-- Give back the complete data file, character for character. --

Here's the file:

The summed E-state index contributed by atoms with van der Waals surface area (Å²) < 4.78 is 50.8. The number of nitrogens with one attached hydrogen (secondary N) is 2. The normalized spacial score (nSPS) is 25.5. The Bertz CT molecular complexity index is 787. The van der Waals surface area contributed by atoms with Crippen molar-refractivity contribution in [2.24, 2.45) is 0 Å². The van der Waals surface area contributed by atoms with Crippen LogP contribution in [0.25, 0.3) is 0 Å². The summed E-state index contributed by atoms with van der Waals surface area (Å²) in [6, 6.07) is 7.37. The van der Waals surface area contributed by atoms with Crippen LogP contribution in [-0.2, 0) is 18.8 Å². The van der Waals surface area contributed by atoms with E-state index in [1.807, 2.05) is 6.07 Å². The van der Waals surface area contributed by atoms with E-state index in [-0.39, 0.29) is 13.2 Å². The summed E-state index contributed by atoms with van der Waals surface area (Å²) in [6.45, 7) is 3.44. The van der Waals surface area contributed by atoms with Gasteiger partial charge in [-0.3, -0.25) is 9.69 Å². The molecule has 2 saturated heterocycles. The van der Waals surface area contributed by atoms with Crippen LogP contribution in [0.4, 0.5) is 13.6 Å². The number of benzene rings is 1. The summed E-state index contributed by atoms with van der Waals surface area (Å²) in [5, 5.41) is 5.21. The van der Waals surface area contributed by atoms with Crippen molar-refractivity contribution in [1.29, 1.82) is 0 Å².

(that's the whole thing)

The summed E-state index contributed by atoms with van der Waals surface area (Å²) < 4.78 is 50.8. The number of nitrogens with one attached hydrogen (secondary N) is 2. The normalized spacial score (nSPS) is 25.5. The Bertz CT molecular complexity index is 787. The van der Waals surface area contributed by atoms with Crippen molar-refractivity contribution in [2.24, 2.45) is 0 Å². The van der Waals surface area contributed by atoms with Crippen LogP contribution in [0.25, 0.3) is 0 Å². The summed E-state index contributed by atoms with van der Waals surface area (Å²) in [6, 6.07) is 7.37. The van der Waals surface area contributed by atoms with Crippen LogP contribution in [-0.2, 0) is 18.8 Å². The van der Waals surface area contributed by atoms with E-state index in [1.807, 2.05) is 6.07 Å². The van der Waals surface area contributed by atoms with E-state index in [-0.39, 0.29) is 13.2 Å². The summed E-state index contributed by atoms with van der Waals surface area (Å²) in [6.45, 7) is 3.44. The van der Waals surface area contributed by atoms with Gasteiger partial charge in [-0.3, -0.25) is 9.69 Å². The molecule has 2 saturated heterocycles. The van der Waals surface area contributed by atoms with Crippen LogP contribution in [0.4, 0.5) is 13.6 Å². The number of benzene rings is 1. The summed E-state index contributed by atoms with van der Waals surface area (Å²) in [5, 5.41) is 5.21. The van der Waals surface area contributed by atoms with Crippen molar-refractivity contribution in [1.29, 1.82) is 0 Å².